Awesome Shit: Eye Surgery
I got the inspiration for this blog entry while I was working on another one that touched on my former dweeb status as an unripe human and on into my teen years. The story is, I started going blind (legally speaking) when I was only 12. It was a slow process that was not noticeable until one day while while watching Carl Sagan’s Cosmos, my Dad asked me why I was squinting. Shit went downhill from there, and I wound up diagnosed with myopia – nearsightedness – which meant glasses.
Keep in mind here that this was long, long before the notion of being a hipster was even created, so escaping into a crowd of douchebags was impossible. My young ass had no recourse but to automatically get recategorized into the ‘nerd’ box, and my tendency toward stuff like Cosmos didn’t slow that designation down much. As the years ticked by, the eyes got worse, the grades stayed high, and spit out of high school the only saving graces to my nearly-dateless existence were contact lenses and football. By the time my vision stabilized, I was 24 and bottomed out at 20/400.
I waited patiently after corrective surgery was developed, which started off risky, painful, and prohibitively expensive. Years passed and I had largely quit thinking about it and given up when the Army acquired five cutting-edge Lasik systems and trained Army doctors to wield them. The program established was open to combat arms (those who do actual combat) Soldiers, the goal being to make the individual more deployable. Best of all, in exchange for being a guinea pig (albeit a fairly huge guinea pig), it was free. All I had to do was endure about four months of data collection and eye-measurement. This was no problem – I’d quit contact lenses years back because they were just a pain in the ass, and I was a combat arms officer. Measurements were taken, questionnaires completed, waiting areas occupied.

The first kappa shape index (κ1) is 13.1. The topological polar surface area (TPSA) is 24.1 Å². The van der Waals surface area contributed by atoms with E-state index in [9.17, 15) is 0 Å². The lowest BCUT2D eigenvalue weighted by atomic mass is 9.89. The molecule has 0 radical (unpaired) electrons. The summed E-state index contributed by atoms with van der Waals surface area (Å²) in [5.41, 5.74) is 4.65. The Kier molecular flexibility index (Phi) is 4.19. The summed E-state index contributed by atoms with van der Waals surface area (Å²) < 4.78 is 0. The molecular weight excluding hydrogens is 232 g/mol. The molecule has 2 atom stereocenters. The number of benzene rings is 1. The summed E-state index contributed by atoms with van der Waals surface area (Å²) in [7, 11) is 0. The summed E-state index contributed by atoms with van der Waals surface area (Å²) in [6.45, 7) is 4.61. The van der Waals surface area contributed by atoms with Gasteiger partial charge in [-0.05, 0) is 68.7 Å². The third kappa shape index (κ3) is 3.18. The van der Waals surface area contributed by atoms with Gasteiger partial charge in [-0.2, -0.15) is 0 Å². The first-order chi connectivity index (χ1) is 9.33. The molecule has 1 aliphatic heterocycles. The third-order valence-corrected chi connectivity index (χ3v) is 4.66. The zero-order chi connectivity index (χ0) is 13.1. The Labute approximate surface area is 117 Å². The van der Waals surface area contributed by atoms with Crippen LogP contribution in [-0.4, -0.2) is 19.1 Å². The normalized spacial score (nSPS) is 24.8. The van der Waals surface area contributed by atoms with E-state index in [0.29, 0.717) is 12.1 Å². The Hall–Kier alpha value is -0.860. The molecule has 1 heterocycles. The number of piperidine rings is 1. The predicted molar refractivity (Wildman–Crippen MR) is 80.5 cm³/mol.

The day came, and in 45 minutes of actual time under the laser, the surgery was done. Next came recovery, which amounted to my big, white carcass laying on the sofa with my eyes closed resisting the urge to rub them. I had no idea how this was turning out, or whether the procedure would be good or not. The Sunday night following the Friday morning surgery was the time the doc said I could start acting normally. I got off the sofa and went outside, sans spectacles.
This was the moment of the miracle. No correction, and I could read shit on buildings waaay down the street. I could see shit that Di couldn’t even read. I enjoyed the moment and went inside to change my pants. Afterward I was assessed at 20/15. Today I’m at 20/20. Life was great. I got reaquainted with my toes. I no longer needed three rags for doing yardwork (drippy sweat issues). I was willing to swim again. I learned for the first time what my dick actually looked like.
So here’s the uplifting, enthusiastic conclusion: just do it if you hate your glasses. No matter what, it’s worth the money. The simple joy of waking up in the dark and being able to know what time it is in a quick, unsquinted glance is worth it alone. You won’t regret it.